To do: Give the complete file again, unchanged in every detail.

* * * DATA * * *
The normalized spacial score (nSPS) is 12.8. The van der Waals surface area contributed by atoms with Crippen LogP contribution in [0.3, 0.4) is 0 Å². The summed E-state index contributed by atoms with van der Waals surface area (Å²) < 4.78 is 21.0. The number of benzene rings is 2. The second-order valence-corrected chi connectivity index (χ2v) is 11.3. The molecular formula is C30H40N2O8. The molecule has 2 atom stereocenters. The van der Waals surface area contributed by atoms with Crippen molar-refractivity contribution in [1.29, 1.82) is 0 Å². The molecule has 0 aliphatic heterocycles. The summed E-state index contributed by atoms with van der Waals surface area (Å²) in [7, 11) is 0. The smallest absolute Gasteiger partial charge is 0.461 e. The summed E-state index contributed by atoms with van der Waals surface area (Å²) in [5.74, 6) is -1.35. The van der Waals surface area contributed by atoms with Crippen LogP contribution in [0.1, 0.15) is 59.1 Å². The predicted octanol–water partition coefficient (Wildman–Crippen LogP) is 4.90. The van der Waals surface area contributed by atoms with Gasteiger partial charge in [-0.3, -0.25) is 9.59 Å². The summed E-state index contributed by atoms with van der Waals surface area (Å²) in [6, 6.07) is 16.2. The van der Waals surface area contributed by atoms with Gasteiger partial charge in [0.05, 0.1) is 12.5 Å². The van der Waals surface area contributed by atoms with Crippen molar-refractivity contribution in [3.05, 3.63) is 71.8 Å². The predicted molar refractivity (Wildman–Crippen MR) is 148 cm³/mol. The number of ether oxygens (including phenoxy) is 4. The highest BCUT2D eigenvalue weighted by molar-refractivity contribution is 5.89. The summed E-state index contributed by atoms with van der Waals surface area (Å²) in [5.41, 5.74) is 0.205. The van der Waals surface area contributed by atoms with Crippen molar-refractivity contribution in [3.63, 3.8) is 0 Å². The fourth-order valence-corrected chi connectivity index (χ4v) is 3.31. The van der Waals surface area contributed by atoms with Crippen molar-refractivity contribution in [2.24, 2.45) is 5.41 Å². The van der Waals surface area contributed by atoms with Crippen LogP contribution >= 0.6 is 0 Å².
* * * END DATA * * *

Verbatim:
The normalized spacial score (nSPS) is 12.8. The van der Waals surface area contributed by atoms with Crippen LogP contribution in [0.3, 0.4) is 0 Å². The summed E-state index contributed by atoms with van der Waals surface area (Å²) < 4.78 is 21.0. The number of benzene rings is 2. The second-order valence-corrected chi connectivity index (χ2v) is 11.3. The molecular formula is C30H40N2O8. The molecule has 2 atom stereocenters. The van der Waals surface area contributed by atoms with Crippen molar-refractivity contribution in [1.29, 1.82) is 0 Å². The molecule has 0 aliphatic heterocycles. The summed E-state index contributed by atoms with van der Waals surface area (Å²) in [7, 11) is 0. The smallest absolute Gasteiger partial charge is 0.461 e. The summed E-state index contributed by atoms with van der Waals surface area (Å²) in [5.74, 6) is -1.35. The van der Waals surface area contributed by atoms with Crippen LogP contribution in [0.1, 0.15) is 59.1 Å². The predicted octanol–water partition coefficient (Wildman–Crippen LogP) is 4.90. The van der Waals surface area contributed by atoms with Gasteiger partial charge in [-0.3, -0.25) is 9.59 Å². The summed E-state index contributed by atoms with van der Waals surface area (Å²) in [6, 6.07) is 16.2. The van der Waals surface area contributed by atoms with Gasteiger partial charge in [0.05, 0.1) is 12.5 Å². The van der Waals surface area contributed by atoms with Crippen molar-refractivity contribution in [3.05, 3.63) is 71.8 Å². The predicted molar refractivity (Wildman–Crippen MR) is 148 cm³/mol. The number of ether oxygens (including phenoxy) is 4. The highest BCUT2D eigenvalue weighted by molar-refractivity contribution is 5.89. The summed E-state index contributed by atoms with van der Waals surface area (Å²) in [5.41, 5.74) is 0.205. The van der Waals surface area contributed by atoms with Crippen molar-refractivity contribution in [3.63, 3.8) is 0 Å². The fourth-order valence-corrected chi connectivity index (χ4v) is 3.31. The van der Waals surface area contributed by atoms with Crippen molar-refractivity contribution in [2.24, 2.45) is 5.41 Å². The van der Waals surface area contributed by atoms with Crippen LogP contribution >= 0.6 is 0 Å².